What this means simply, and at a practical level, is what I already felt was the case, whatever accountability Driscoll says Mahaney has provided is probably of a pro forma variety. It isn't entirely without merit or meaning but it has probably never been of a particularly deep kind or involved much by way of relationship. There's a difference between the affectation of the bad boy willing to confront tough issues in the church and someone willing to confront tough issues in the church.
Piper, famously, stepped down for a time because he felt he had, among other issues, some species of pride that he did not believe disqualified him for ministry but that were significant issues that needed to be addressed. If Piper himself felt a need to step down over some issues for a time and Mahaney has stepped down amidst allegations of straightforward wrong-doing it does not fill me with the greatest confidence that these men were holding Driscoll accountable in any meaningful way. Truthfully I never expected it was possible even if a genuine will to that end existed.
Since I no longer attend Mars Hill I suppose in a way it's all moot ... BUT I still consider myself fairly Reformed, attend a Presbyterian church, and realize that the young, restless Reformed aren't going away. In fact they are working extremely hard to be the ones who, in their minds, guide and shape white American males who will influence the future. Yeah, I did put it like that for reasons I won't necessarily get into here but the neo-Calvinist movement has always flirted with mainly stuff that white people like. I linked earlier to Drew G. I. Hart's observation that the older school evangelicals have actually done more to reach out to blacks and other people of color than the emerging/emergent sorts, let alone newer evangelicals. While the new Calvinists and the emergents battle over who gets the as -yet-single white boys, there's a battle between the new Calvinists and self-described old Calvinists (i.e. the John MacArthur crowd) over who should be getting the white boys.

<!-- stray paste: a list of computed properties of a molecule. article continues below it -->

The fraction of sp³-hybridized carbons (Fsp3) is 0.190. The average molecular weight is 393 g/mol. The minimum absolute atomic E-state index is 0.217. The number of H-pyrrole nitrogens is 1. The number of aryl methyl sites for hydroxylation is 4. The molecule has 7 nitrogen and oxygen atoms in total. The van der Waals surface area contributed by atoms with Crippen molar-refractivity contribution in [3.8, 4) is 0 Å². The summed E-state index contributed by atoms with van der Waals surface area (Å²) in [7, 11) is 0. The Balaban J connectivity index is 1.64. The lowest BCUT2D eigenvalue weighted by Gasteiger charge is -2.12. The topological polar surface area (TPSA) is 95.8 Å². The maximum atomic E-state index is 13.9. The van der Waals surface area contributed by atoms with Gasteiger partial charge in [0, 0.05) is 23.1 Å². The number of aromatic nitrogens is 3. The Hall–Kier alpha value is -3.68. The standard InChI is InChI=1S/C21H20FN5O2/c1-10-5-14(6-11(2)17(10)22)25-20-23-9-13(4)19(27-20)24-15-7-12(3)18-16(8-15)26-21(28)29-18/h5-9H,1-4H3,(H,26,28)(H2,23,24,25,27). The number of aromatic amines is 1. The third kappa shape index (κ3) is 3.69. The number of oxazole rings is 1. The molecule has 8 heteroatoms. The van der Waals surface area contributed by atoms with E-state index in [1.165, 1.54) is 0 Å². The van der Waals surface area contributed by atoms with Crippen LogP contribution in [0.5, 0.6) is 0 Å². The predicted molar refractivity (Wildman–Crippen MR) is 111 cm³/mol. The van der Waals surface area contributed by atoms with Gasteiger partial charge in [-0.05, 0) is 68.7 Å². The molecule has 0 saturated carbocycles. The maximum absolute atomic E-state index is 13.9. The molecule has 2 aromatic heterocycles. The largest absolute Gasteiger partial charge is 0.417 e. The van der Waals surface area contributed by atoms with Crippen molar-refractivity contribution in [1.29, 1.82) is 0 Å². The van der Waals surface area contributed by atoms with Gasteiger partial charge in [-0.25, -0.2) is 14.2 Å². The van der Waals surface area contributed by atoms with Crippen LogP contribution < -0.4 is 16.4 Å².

So even though I'm not at that church/denomination I notice that they frequently get themselves into the heart of controversies within things Reformed in America and the English-speaking world. They will continue to vie for a heavy amount of importance and relevance. Whether or not they would be able to consciously admit it they want to be THE movement that matters in new Calvinism. If SGM continues to spiral and the old self-appointed Calvinist vanguards like MacArthur, Piper, or others split over Mars as an issue then the nascent denomination may get exactly what it wants.
The price, however, will be that once it get what it wants it will become the focal point of institutional criticism. You can't become the biggest, fastest, most important church of your kind without becoming an institution and getting the kinds of surgical examinations that institutions warrant. It was easy to dismiss trenchant criticism ten or fourteen years ago because it was easy to imagine there was no institutional element involved. The closer the organization gets to the two decade mark the more unavoidable this set of issues shall become. Don't expect to see any concession of the reality of institutionalism.
Expect to see new ways of perceiving the self as having a big vision. Guess what, that's what institutions do, too. The little school by the canal just across the water from the not-institution/not-denomination has been doing that sort of "vision casting" for more than a century now. I still say (as I have said for years) that it's better to brace yourself for the reality of what you're becoming, a fat middle-aged guy, than to pretend you can still fit into the high school uniform. Varsity was a long time ago. Meanwhile, the accountability from "above" seems to be weirdly absent and the accountability from below ... well ... that's not something I have any keen insights into, I'm afraid.

No comments: